Discovering a Career Path
Lucia Peralta’12 arrived at Beloit without a long-term plan. Support from advisors and peers helped steer her to a career in public health.
Lucia Peralta’12 wakes up daily to a job she scarcely perceives as work. As a family nurse practitioner at a community-based clinic in Austin, Texas, her hometown, she and her colleagues treat acutely ill patients of all ages, from newborns to adults.
“I’m surrounded all day by people who are working to empower patients to lead healthy lives. That makes me happy. Plus, every day is different and engaging, and I enjoy living in the same neighborhood as the clinic. I regularly run into my patients in the grocery store,” she reports.
When considering her college choices, Lucia knew she’d do better at a small institution where personal connections and individualized attention could keep her on track.
campus visit confirmed “this is it.” Lucia observed small classes and found faculty, staff, and students approachable. “They were easy to talk with.” Plus, on Beloit’s small residential campus, she’d always have access to people. Beloit’s student services were strong and programs supporting first-generation students, including McNair scholars, enhanced Beloit’s appeal.Beloit College was unfamiliar before a college counselor suggested it, but a
That’s not to say earning a degree from Beloit was easy. In fact, she reports that it was ‘the hardest thing I’ve ever done.” However, when she graduated from Beloit, Lucia understood herself as a learner, knew how to study, and could grasp and apply complex concepts. Nursing school “was easy in comparison”.
While Lucia struggled with some classes, faculty supported her. “Ranjan Roy, my math professor, sat with me after class when I wrestled with the material. We used a white board to work through proofs one-by-one until I got them. I think I nearly drove Ken Yasukawa, my professor for biostatistics, to tears when he worked with me to make sure I didn’t fail the class. Ultimately, I earned a C. Something stuck though. When I later took social statistics, I did much better.”
Spanish Sylvia Lopez, who both taught Lucia and served as her host family, refused to allow her to underperform. “Sylvia made me rewrite papers over and over until I got things right. Later I realized she was trying to teach me to learn and to grasp concepts. My other professors were doing the same thing.”Professor of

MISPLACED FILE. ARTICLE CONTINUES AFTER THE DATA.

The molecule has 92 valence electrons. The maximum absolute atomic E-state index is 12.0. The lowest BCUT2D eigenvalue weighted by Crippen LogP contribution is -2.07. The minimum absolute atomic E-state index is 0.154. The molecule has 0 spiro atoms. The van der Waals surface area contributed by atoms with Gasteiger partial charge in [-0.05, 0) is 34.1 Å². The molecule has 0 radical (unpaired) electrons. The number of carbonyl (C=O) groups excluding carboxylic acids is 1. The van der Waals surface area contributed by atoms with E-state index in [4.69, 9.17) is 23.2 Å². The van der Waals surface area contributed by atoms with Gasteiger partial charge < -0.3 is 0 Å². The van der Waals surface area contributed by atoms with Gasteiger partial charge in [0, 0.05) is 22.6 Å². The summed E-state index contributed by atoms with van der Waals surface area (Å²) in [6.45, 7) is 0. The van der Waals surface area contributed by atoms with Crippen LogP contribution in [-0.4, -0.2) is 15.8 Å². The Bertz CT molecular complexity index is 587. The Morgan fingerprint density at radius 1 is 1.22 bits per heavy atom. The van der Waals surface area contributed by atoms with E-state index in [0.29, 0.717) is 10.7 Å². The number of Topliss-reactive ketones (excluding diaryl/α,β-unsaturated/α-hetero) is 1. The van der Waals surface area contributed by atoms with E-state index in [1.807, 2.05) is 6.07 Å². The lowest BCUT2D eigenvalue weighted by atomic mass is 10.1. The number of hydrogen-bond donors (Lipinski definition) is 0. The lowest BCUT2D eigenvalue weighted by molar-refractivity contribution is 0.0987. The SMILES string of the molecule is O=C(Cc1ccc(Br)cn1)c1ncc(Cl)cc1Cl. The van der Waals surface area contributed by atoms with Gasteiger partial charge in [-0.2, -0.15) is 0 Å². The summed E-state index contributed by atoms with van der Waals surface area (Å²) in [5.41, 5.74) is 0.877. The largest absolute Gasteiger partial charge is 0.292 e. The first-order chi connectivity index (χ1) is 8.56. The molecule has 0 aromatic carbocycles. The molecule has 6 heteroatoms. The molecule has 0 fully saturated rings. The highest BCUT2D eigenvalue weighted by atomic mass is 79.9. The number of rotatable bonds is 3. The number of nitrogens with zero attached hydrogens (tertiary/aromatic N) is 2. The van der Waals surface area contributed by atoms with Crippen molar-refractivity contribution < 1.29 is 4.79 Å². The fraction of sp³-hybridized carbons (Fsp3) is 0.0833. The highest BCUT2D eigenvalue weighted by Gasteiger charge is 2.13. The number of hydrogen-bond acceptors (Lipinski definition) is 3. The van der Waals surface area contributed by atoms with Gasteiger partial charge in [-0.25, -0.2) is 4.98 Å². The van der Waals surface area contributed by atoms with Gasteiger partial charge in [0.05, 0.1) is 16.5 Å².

Lucia was tempted to quit more than once, but, as she recounts, “Beloit doesn’t let you. The other students, advisors, and faculty keep offering support and encouragement. They push you to reach your potential. The McNair director, Aurora Chang, guided and supported me as I thought through various situations, brainstormed possibilities, and made decisions about both academics and life outside the classroom. Although Dr. Chang is no longer at Beloit, she is still there for me.”
Lucia does not think she would have received this kind of attention had she not attended Beloit College.
Lucia majored in Spanish and in Health and Society, and took courses in other fields, including anthropology, sociology, economics, and studio art. Today she continues to draw and has taken up woodworking. “Drawing allows me to process my emotions, and making my own furniture gives me a lot of satisfaction.”She also continues to plays tennis, as she did at Beloit, coached by the legendary Bob Hodge, whose primary role at Beloit was teaching American history.
Lucia’s advice for current and future Beloiters? “Don’t be afraid to leave your comfort zone. College is a great time to explore and find your interests. I didn’t know I wanted to go into nursing before I came to Beloit. Nor did I know how to learn. Beloit gave me opportunities to explore career options and discard those that didn’t suit me, such as becoming a physician or researcher.
Beloit it taught me to love learning, and I could be active outside of the classroom, working as a resident assistant, playing tennis, participating in Greek life by joining Theta Pi Gamma, or simply taking advantage of the many activities that took place on weekends. Take advantage of your Beloit education to find out about yourself and become a joyful, life-long learner.”